It's interesting to compare this view with a recent paper by Professor Brad Werner, a geophysicist , who presented a paper at the Geophysical Union meeting entitled "Is  Earth Fucked?'  In his paper he suggested that the basic problem is the nature of capitalism, with its short term view.  He also suggested that because of regulator capture, even governmental action is doomed to failure.  The only possible out, he suggests would be some sort of large scale "resistance".  Although this view has been endorsed by "progressives" , such as Naomi Klien, and Bill Moyers, I'm not sure that they really understand what he is saying.  He is not saying that we would end up with a new  industrial system, one that is more just, and more eco friendly.   He is talking about the end of industrial civilization   - collapse.   As noted here

"So, to sum up: even our best efforts at environmental management are doomed to fail, unless massive scale resistance movements start springing up and send our cultural personality back toward a pre-technological era. " 

November 29, 2014

See No Evil: The Morality of Collapse

Filed under: Preparing for Civilization's End — Dave Pollard @ 21:20
My latest article, See No Evil: The Morality of Collapse, is up at SHIFT magazine as part of its sixth edition. Check out the whole magazine! And if you like what you read, or prefer to read hard copy, please get this issue as a digital download (beautiful magazine layout) or sign up for an annual subscription (6 issues).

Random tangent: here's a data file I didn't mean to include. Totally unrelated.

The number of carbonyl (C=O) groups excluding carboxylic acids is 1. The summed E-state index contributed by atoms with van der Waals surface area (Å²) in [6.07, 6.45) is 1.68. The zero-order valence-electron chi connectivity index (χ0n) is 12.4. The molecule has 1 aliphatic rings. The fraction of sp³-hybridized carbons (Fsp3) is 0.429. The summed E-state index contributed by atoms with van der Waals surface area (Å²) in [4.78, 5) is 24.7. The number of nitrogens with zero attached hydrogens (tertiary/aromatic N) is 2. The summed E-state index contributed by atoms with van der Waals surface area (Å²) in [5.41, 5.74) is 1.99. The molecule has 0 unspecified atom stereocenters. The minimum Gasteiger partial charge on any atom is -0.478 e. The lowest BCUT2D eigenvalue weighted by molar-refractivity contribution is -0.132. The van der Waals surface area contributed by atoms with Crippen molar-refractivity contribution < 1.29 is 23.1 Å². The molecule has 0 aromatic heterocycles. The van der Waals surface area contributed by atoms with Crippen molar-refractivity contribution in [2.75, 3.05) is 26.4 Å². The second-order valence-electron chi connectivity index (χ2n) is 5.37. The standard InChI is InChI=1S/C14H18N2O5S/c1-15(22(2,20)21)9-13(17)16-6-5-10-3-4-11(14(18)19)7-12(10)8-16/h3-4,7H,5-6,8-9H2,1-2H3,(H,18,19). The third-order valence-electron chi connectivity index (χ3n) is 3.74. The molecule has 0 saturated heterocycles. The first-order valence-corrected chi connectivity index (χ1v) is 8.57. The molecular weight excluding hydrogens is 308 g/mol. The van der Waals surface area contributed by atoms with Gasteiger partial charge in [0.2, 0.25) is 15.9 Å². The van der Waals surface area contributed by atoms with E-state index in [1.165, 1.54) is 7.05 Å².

In this article, I ask the reader to consider these questions:
  • Is it acceptable to use violence when pacifism seems inadequate to confront the most devastating aspects of industrial civilization?
  • Are large public protests a means of raising awareness and political pressure, or are they a useless distraction from preparing for economic and political collapse?
  • Are social justice and equality essential preconditions for collectively addressing issues such as climate change, or would that be just rearranging the deckchairs on the Titanic?
  • Would it be a great service or a great disservice to deliberately provoke a collapse of markets and the economy in order to reduce consumption and energy use?
  • Is giving up on environmentalism and large-scale attempts in response to climate change, and instead focusing on local initiatives and personal and community preparedness, a realistic and pragmatic strategy, or dangerous, irresponsible defeatism?
Here’s the start of the article, and a link to the rest:
new political map 2014
As we wade into discussions about the consequences of collapse, and the most effective ways to become resilient in face of it, most of us avoid discussions about morals (personal standards of ‘right’ and ‘wrong’) and ethics (collective standards of ‘just’ and ‘unjust’ behaviours). As an example, it doesn’t matter whether climate change is human-caused, we assert, we need to focus on how to deal with it, not who to blame for it.
Alas, it is not so easy to avoid the issue, because our worldviews are inevitably rooted in our beliefs, including our moral and ethical ones. So when it comes to preparing for collapse, the different groups who accept that the near-term collapse of industrial civilization is inevitable (or at least requiring immediate and drastic action to avert) possess worldviews that are rooted in different, and I would argue, almost irreconcilable moral and ethical standards. This makes collaboration, or even agreement on what to do, fraught with difficulty, if not impossible.